NEW YORK (AP) -- Instagram, the mobile photo-sharing app owned by Facebook Inc., says it will start showing "occasional" photo and video advertisements in the coming months.
It's Instagram's first step toward making money. While users can already follow brands and businesses, part of the app's appeal has been its simplicity and, for some, a lack of advertisements.
To ease users into seeing ads, the company said in a blog post Thursday that it will focus on showing "a small number" of "high-quality photos and videos" from a handful of brands.
Facebook bought Instagram last fall for $715.3 million, $300 million of it in cash and the rest in stock. The app has more than 150 million users and is especially popular with teenagers and young adults.
You can read the post from Instagram about the reasoning behind the decision below (or at the following link: http://blog.instagram.com/post/63017560810/instagramasagrowingbusiness)
Over the past three years we’ve watched with amazement as Instagram has grown to a global community of more than 150 million people capturing and sharing the world’s moments. Instagram is a place where people come to connect and be inspired, and our focus with every product we build is keeping it this way.
We have big ideas for the future, and part of making them happen is building Instagram into a sustainable business. In the next couple months, you may begin seeing an occasional ad in your Instagram feed if you’re in the United States. Seeing photos and videos from brands you don’t follow will be new, so we’ll start slow. We’ll focus on delivering a small number of beautiful, high-quality photos and videos from a handful of brands that are already great members of the Instagram community.
Our aim is to make any advertisements you see feel as natural to Instagram as the photos and videos many of you already enjoy from your favorite brands. After all, our team doesn’t just build Instagram, we use it each and every day. We want these ads to be enjoyable and creative in much the same way you see engaging, high-quality ads when you flip through your favorite magazine.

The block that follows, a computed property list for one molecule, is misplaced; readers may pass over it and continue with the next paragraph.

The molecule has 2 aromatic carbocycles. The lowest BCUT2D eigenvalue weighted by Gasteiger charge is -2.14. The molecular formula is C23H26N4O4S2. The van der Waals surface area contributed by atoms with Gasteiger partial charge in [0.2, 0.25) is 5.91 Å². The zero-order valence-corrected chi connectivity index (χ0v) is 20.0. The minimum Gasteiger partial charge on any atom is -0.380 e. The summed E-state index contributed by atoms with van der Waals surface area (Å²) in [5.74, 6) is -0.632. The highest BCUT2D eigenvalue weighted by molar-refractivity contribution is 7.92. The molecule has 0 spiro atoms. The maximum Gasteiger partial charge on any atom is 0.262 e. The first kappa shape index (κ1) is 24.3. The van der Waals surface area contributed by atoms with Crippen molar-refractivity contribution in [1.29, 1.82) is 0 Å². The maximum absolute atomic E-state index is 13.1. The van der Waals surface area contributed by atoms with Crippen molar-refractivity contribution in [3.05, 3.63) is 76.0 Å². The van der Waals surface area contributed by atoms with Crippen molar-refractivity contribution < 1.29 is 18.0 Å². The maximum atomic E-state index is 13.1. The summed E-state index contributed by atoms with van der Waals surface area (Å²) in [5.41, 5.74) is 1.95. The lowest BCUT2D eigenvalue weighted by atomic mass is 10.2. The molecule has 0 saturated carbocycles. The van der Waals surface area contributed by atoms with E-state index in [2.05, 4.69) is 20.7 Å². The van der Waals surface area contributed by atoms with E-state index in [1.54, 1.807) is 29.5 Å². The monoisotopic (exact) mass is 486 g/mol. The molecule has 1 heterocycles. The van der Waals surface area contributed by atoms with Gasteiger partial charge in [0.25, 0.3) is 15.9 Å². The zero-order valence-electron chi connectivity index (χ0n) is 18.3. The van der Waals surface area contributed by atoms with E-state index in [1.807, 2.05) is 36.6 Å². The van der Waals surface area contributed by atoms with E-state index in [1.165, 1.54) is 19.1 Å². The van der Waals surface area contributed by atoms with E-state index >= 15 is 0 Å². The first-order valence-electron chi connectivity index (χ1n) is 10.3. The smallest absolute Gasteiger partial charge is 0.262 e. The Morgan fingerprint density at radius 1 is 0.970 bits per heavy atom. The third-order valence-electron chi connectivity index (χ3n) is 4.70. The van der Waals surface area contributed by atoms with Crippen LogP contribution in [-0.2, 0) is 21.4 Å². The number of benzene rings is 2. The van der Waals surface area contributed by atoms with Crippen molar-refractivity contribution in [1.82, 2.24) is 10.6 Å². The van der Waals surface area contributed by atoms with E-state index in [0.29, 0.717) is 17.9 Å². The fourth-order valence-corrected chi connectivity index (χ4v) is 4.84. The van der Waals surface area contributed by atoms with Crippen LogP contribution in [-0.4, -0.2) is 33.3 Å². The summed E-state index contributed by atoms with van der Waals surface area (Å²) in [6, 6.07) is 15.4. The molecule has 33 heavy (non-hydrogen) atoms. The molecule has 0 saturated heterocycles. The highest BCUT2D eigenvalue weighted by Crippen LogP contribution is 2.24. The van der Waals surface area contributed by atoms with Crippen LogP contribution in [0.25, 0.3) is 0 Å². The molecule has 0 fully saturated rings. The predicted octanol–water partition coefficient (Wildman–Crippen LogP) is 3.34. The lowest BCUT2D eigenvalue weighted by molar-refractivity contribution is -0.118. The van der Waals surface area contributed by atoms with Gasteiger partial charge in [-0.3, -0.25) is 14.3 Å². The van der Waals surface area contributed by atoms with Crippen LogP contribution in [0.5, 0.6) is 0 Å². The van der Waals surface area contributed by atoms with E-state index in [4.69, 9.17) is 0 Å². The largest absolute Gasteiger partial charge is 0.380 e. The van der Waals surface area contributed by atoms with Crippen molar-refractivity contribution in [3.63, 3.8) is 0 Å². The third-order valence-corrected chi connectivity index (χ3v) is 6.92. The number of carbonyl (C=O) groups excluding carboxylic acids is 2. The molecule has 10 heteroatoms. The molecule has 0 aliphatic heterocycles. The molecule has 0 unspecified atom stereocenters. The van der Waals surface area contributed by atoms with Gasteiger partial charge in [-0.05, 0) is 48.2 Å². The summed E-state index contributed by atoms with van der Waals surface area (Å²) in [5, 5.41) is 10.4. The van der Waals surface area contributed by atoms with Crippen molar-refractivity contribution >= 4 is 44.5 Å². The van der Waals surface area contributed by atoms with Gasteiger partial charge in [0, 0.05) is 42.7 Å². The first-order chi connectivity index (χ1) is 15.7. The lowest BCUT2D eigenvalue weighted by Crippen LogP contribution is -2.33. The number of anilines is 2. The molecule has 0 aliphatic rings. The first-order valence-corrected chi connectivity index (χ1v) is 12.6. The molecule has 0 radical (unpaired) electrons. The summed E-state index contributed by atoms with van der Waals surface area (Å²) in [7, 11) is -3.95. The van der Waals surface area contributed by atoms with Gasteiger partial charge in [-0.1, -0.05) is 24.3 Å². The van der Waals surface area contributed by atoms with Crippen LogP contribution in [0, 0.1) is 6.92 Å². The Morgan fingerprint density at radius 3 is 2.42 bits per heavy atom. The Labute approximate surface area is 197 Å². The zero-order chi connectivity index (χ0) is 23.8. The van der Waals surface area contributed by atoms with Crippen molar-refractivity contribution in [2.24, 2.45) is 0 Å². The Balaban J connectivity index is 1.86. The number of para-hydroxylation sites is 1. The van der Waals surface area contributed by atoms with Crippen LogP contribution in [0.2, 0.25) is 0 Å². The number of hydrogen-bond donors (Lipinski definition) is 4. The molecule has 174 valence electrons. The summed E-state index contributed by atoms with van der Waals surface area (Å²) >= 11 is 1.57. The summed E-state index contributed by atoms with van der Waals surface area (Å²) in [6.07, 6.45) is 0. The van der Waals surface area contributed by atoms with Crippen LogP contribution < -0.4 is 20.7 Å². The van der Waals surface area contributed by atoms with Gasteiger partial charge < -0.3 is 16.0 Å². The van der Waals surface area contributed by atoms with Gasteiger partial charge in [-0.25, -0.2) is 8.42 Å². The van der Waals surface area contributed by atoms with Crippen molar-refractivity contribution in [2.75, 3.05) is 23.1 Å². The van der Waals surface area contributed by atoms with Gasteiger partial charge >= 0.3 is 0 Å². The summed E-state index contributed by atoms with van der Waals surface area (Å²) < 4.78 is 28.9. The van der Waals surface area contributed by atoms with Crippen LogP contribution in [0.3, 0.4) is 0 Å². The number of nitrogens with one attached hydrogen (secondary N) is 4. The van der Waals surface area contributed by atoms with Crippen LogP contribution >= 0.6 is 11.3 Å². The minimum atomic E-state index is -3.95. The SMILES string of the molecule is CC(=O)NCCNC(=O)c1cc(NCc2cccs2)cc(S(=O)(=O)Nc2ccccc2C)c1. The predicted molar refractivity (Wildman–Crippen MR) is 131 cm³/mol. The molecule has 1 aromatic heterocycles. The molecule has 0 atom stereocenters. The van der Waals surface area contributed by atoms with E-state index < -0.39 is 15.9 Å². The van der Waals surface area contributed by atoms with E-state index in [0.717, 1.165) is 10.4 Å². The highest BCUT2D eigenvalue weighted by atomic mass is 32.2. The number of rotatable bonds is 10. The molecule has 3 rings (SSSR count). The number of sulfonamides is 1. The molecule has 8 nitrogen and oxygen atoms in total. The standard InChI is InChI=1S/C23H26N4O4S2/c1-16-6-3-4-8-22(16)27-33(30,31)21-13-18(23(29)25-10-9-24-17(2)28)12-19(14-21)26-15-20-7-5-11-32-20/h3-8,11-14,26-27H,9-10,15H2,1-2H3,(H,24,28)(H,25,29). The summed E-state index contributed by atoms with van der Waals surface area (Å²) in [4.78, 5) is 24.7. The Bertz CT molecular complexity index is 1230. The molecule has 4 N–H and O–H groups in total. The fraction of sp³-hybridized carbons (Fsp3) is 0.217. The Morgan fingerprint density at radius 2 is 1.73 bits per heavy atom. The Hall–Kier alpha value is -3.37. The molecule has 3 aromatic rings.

We’ll also make sure you have control. If you see an ad you don’t like, you’ll be able to hide it and provide feedback about what didn’t feel right. We’re relying on your input to help us continually improve the Instagram experience.
As always, you own your own photos and videos. The introduction of advertising won’t change this.
Thanks for listening, and stay tuned for more details. We’re excited to continue building Instagram alongside this inspiring community.
Copyright 2013 The Associated Press. All rights reserved. This material may not be published, broadcast, rewritten or redistributed.
Few Americans question that smoking causes cancer. But they express bigger doubts as concepts that scientists consider to be truths get…
Thirty years after failing to convince the Supreme Court of the threat posed by home video recordings, big media companies are back and now…
Joss Whedon is releasing a film he wrote as a $5 digital download, bypassing the normal channels of independent film distribution.
A SpaceX commercial rocket blasted off from Cape Canaveral on schedule Friday afternoon and is heading to the International Space Station.
Rumors of an Amazon smartphone reached a fever pitch this week, with several tech blogs speculating that the device could be due out this year.
Each week, we recap the stories and trends that made headlines in the digital world. Read on to see what you missed.
NASA's robotic moon explorer, LADEE, is no more. Flight controllers confirmed early Friday that the moon-orbiting spacecraft crashed into…
Small underground nuclear power plants that could be cheaper to build than their behemoth counterparts may herald the future for an energy…
If you click ‘Like’ on your favorite brands or companies on Facebook, you could be signing up for more than you bargained for.
Facebook users in the U.S. will soon be able to see which of their friends are in close proximity using a new feature the company is…